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Creative Intelligence at work

The verdict is in.

Apple won just over $1-billion in damages from Samsung for patent infringement.

As somebody who has used the iPhone since the 3G model (currently on the 4S) and who has had about a week’s experience with an el-cheapo Samsung Android device I can say I am not surprised. Compared to Blackberry OS, which I have extensive experience of from the enterprise environment, and also compared to Windows Phone (which I played with once in a shop), Android feels largely derivative of iOS. Both Blackberry OS and Windows Phone are different paradigms.

But here’s the rub.

I think what Android has done, in many cases, is innovation by iteration. This is something that happens often – where invention happens in the way ancient cities rose. You always build the new levels on the old foundations. In this process they have come up with innovations that are beneficial to the end-user and that MAY NOT have existed ever before. Swype, for example, is a superior alternative to typing as it fully uses the glass screen surface in a way that is more suited to the medium than tapping and in fact leads to faster text input. Would I love to have Swype on my iPhone? You bet.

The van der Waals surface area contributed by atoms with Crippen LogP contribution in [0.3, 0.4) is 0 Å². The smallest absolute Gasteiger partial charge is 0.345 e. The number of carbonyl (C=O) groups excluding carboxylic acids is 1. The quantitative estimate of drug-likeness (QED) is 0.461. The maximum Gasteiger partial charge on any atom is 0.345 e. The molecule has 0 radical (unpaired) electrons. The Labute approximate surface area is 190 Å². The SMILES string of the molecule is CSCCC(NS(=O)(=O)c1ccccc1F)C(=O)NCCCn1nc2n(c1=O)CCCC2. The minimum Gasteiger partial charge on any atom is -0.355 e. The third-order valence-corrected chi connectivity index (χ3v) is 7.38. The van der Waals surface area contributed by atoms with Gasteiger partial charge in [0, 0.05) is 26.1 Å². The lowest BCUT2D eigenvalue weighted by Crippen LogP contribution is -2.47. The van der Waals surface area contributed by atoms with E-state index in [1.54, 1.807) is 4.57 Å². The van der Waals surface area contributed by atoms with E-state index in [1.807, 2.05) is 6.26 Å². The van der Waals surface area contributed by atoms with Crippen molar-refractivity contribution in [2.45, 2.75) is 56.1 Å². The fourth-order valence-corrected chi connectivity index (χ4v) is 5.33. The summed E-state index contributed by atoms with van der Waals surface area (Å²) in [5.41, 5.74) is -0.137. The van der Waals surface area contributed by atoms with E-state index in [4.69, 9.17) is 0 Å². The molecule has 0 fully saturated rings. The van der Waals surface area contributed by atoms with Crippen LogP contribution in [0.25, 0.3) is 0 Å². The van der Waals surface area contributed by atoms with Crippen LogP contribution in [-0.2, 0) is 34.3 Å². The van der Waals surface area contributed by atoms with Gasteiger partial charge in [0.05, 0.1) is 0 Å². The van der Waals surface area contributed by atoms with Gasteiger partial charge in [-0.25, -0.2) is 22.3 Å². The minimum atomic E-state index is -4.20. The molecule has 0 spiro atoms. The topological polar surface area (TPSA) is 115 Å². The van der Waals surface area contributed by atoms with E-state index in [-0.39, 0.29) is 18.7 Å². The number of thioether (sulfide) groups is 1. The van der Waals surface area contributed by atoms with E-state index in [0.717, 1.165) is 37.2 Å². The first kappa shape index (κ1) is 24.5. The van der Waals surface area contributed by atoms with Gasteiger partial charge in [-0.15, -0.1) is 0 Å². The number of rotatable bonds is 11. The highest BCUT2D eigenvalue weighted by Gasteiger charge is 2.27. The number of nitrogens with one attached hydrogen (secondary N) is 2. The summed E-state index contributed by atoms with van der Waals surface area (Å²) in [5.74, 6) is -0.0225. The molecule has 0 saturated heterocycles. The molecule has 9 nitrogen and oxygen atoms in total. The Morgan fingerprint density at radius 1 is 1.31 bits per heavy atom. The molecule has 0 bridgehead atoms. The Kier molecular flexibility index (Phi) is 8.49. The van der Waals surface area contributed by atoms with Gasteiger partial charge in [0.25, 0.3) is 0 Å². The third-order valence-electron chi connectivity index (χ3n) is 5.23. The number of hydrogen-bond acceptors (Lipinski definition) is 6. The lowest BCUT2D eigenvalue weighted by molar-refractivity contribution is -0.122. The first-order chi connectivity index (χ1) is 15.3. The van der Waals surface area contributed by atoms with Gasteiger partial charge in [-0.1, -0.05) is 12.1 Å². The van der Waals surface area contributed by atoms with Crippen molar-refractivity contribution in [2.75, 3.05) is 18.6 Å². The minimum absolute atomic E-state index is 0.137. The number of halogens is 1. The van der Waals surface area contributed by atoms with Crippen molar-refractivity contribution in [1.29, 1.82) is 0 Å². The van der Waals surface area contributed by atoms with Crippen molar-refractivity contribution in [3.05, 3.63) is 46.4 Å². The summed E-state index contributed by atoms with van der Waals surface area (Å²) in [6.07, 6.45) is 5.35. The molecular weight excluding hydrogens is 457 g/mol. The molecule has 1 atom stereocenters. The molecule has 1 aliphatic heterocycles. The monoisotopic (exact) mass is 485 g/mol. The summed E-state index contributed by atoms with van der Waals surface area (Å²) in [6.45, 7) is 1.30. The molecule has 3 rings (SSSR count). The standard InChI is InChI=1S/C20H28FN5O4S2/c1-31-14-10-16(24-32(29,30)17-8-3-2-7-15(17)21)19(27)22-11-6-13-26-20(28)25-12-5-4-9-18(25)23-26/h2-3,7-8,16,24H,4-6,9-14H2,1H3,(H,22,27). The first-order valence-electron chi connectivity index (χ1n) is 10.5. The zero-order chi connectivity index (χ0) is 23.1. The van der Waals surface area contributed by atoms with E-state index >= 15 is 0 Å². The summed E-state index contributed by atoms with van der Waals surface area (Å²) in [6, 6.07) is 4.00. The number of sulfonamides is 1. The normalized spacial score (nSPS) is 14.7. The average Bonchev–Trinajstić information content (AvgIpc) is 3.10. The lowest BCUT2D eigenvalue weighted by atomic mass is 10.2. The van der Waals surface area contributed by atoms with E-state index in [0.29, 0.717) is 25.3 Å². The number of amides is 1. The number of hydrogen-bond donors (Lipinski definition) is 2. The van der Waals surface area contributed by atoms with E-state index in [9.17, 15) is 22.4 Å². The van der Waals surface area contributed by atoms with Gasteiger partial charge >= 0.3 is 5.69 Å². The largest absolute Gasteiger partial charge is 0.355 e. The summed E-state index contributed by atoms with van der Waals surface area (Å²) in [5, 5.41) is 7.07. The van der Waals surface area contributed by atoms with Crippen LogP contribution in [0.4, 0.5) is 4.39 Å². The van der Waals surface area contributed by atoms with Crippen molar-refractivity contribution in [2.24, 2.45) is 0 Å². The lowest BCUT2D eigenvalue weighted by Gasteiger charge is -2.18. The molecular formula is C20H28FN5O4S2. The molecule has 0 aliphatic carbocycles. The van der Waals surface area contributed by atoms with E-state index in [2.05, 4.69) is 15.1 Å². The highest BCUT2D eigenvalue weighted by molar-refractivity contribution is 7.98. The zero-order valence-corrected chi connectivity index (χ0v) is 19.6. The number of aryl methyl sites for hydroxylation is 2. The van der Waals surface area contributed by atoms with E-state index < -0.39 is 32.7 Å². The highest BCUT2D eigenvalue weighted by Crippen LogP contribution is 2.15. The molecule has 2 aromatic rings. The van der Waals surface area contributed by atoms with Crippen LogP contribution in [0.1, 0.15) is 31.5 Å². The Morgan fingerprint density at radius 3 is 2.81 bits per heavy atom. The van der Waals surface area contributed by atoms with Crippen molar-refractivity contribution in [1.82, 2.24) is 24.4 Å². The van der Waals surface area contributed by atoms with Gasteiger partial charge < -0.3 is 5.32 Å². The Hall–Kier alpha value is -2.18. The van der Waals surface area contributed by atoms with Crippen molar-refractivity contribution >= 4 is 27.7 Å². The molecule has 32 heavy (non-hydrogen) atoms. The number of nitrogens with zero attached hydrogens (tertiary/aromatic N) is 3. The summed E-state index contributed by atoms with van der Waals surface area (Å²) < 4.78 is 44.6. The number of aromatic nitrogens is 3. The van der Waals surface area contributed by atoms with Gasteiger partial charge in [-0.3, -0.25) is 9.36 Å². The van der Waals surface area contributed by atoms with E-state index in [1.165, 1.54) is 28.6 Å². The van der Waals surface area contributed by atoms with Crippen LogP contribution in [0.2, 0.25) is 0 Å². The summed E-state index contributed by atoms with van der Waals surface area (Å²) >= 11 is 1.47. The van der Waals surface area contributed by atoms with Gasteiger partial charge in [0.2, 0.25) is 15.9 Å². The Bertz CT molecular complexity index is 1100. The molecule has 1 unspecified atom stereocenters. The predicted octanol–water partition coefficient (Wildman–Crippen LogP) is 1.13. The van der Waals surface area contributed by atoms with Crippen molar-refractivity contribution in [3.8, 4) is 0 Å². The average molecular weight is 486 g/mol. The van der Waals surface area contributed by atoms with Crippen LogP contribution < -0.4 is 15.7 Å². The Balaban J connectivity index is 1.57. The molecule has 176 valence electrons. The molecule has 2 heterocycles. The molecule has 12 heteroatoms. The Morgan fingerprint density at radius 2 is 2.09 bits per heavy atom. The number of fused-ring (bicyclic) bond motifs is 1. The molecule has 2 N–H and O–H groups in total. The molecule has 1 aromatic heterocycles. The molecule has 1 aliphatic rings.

So what really is on trial here, is the US Patent Law’s inability to acknowledge this basic inherent truth about creativity.

Apple themselves have innovated by iteration in their development of the mouse, just to cite one example.

What should happen is for acknowledgement within patent law of iteration and let the market decide. If a company chooses a new paradigm, let’s see if Windows Phone can be beat Apple and Android. If Android takes on iOS then let them duke it out to make each other better – because, let’s face it, iOS has improved because it too has built on some of the innovation within Android. I’m looking at you here, Notification Centre.

Ideas flourish when they exist within open systems. When they are free to jump from brain to brain and to get better with each jump. It is time patent laws acknowledge this. And it is time for companies like Apple and Samsung to dedicate their time to out-innovating each other so the consumer can decide and choose from the very best human ingenuity can offer.

Further reading on innovation by iteration, click here.

 

Two completely unrelated things happened this week.

Or are they unrelated?

First. Greece is now edging closer to an exit of no return out of the Euro which seems to be be pulling the entire Europe, nay, the entire planet on a course to macro-economic meltdown of cyberpunk proportions, leaving most of us, wandering a desolate landscape of dystopia in search of scraps fo fried chicken and lama beans.

Second. Two Zimbo’s have packed a Smart Car to drive up into Africa.

Ex-Saatchi Creative Director turned film-maker, Brett Wild, and my long-time Art Director, turned travel writer and photographer (of brightcontinent.co.za -fame) Anton Crone are undertaking the “Smart in Africa” challenge to prove the old Saatchi moniker that nothing, is indeed, impossible.